Yesterday, Apple released its latest version of the iPad. One big selling point is the new 2048-by-1536-pixel screen - touted as a retina display. People have asked whether the new screen is actually retina, especially since its pixel density is 19% less than that of the iPhone 4/4S.
I will quickly show you the math that goes into the term and discuss whether or not the new iPad qualifies.
Phil Plait offers a great explanation of what resolution means in terms of the human eye. In essence, resolution is the ability to discern two objects that are close to one another.
Resolution is measured as an angle, and as a result, can be translated into a separation. Basically, at some distance, two objects appear as one because the angle between them grows very small. That distance represents the eye’s resolution limit.
Perfect eyesight is roughly 0.6 arcminutes. Of course, not many people have perfect eyesight because of imperfections in our lens. A more likely eyesight is 20/20, which has a resolution of one arc minute.
An arcminute is 1/60 of a degree, or π/10,800 radians. That means we need to use a scaling factor in order to determine our resolution limit.
10,800/π = 3,438
That means the iPad must be held a distance equal to 3,438 times the size of an individual pixel in order for two pixels to become indistinguishable.
The new iPad sports a display with a 264-pixel-per-inch density. That means an individual pixel is of size:
1/264 = .0038 inches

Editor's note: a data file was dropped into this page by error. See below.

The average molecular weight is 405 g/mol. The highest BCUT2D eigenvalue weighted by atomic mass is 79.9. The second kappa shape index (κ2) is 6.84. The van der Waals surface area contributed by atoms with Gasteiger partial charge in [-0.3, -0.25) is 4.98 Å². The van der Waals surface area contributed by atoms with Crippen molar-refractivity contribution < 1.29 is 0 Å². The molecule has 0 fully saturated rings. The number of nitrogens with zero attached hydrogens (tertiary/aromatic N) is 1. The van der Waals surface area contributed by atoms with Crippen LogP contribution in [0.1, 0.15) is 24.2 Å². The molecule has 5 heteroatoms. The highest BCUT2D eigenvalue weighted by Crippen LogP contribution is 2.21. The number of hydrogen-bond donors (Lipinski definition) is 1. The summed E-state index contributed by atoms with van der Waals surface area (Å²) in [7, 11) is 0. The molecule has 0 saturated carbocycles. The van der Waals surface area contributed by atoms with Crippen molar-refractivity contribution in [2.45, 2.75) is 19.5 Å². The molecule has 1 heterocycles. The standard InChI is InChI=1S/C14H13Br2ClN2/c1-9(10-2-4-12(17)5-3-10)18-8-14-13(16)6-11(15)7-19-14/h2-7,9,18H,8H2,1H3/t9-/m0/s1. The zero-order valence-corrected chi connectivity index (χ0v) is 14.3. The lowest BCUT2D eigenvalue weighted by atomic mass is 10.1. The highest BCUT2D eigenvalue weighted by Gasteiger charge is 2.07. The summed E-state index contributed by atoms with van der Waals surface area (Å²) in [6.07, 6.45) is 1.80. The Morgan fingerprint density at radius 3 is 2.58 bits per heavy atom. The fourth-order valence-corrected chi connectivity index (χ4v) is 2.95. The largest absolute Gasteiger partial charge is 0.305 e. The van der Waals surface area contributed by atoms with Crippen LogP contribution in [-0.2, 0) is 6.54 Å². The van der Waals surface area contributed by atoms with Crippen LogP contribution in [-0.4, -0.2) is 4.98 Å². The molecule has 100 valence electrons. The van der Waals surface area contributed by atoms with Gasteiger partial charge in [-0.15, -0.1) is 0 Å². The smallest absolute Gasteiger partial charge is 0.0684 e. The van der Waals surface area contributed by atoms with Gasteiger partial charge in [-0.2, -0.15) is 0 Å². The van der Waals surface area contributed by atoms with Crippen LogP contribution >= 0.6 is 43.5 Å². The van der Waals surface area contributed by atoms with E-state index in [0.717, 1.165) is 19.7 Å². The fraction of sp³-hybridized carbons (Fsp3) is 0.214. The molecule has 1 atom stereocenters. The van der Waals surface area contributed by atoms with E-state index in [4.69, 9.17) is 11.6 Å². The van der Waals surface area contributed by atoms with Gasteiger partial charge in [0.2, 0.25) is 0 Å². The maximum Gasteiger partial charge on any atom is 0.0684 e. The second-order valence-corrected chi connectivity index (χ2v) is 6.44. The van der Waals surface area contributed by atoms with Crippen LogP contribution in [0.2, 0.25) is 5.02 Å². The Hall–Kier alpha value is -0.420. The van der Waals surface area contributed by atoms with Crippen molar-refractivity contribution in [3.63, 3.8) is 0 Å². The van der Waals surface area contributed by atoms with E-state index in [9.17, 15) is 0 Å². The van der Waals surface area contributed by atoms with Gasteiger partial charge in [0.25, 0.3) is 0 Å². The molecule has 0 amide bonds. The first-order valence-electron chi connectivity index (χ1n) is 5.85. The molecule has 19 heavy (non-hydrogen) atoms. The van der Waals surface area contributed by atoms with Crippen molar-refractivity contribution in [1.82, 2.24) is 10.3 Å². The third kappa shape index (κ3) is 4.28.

Now, me must calculate the distance at which the eye reaches its resolution limit.
d = 3,438 * .0038 inches = 13 inches.
Thus, for the new iPad to qualify as Apple’s definition of retina, the device must be held at least 13 inches from one’s face. Beyond that distance, the eye cannot resolve individual pixels.
The new iPad screen does qualify as a retina display - with a few caveats. The user must hold the iPad 13 inches or farther from their eyes. This assumes an eyesight of 20/20. The greater one’s eyesight, the farther it must be held from the face.
In fact, Apple was somewhat conservative in its definition for the iPad. They stated the screen was retina if held at a distance of 15 inches from the eye. This corresponds to an eye resolution of 0.87 arcminutes. In either case, I can personally attest to those as being normal use-cases for the iPad.
In summary, Apple was correct in calling the new display retina based on their consistent definition. No goal posts were shifted or anyone deceived. Just keep in mind that the term is largely for marketing purposes (Apple is a for-profit corporation after all). In the end, the important thing is how awesome the screen will look rather than what it is called.